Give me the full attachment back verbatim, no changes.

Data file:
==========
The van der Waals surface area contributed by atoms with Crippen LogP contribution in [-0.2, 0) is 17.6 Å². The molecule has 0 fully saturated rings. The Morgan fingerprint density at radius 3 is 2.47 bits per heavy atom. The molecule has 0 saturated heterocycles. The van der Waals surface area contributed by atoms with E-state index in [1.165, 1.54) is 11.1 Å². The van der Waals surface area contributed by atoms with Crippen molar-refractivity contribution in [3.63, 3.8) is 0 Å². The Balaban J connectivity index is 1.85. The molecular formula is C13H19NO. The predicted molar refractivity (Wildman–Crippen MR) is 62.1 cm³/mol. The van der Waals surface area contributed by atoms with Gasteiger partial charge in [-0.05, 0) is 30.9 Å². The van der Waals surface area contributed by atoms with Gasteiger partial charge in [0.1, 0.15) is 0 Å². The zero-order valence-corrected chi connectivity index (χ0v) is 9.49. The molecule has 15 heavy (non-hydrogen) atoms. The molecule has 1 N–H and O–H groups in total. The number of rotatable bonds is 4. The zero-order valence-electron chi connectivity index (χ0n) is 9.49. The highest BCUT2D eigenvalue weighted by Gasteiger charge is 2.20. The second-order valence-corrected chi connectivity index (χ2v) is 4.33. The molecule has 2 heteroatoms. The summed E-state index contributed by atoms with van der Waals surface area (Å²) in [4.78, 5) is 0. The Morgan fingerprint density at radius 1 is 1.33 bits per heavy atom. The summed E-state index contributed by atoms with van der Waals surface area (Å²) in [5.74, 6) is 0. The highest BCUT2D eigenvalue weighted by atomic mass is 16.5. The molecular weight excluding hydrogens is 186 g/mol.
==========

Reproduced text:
The van der Waals surface area contributed by atoms with Crippen LogP contribution in [-0.2, 0) is 17.6 Å². The molecule has 0 fully saturated rings. The Morgan fingerprint density at radius 3 is 2.47 bits per heavy atom. The molecule has 0 saturated heterocycles. The van der Waals surface area contributed by atoms with E-state index in [1.165, 1.54) is 11.1 Å². The van der Waals surface area contributed by atoms with Crippen molar-refractivity contribution in [3.63, 3.8) is 0 Å². The Balaban J connectivity index is 1.85. The molecular formula is C13H19NO. The predicted molar refractivity (Wildman–Crippen MR) is 62.1 cm³/mol. The van der Waals surface area contributed by atoms with Gasteiger partial charge in [-0.05, 0) is 30.9 Å². The van der Waals surface area contributed by atoms with Gasteiger partial charge in [0.1, 0.15) is 0 Å². The zero-order valence-corrected chi connectivity index (χ0v) is 9.49. The molecule has 15 heavy (non-hydrogen) atoms. The molecule has 1 N–H and O–H groups in total. The number of rotatable bonds is 4. The zero-order valence-electron chi connectivity index (χ0n) is 9.49. The highest BCUT2D eigenvalue weighted by Gasteiger charge is 2.20. The second-order valence-corrected chi connectivity index (χ2v) is 4.33. The molecule has 2 heteroatoms. The summed E-state index contributed by atoms with van der Waals surface area (Å²) in [4.78, 5) is 0. The Morgan fingerprint density at radius 1 is 1.33 bits per heavy atom. The summed E-state index contributed by atoms with van der Waals surface area (Å²) in [5.74, 6) is 0. The highest BCUT2D eigenvalue weighted by atomic mass is 16.5. The molecular weight excluding hydrogens is 186 g/mol.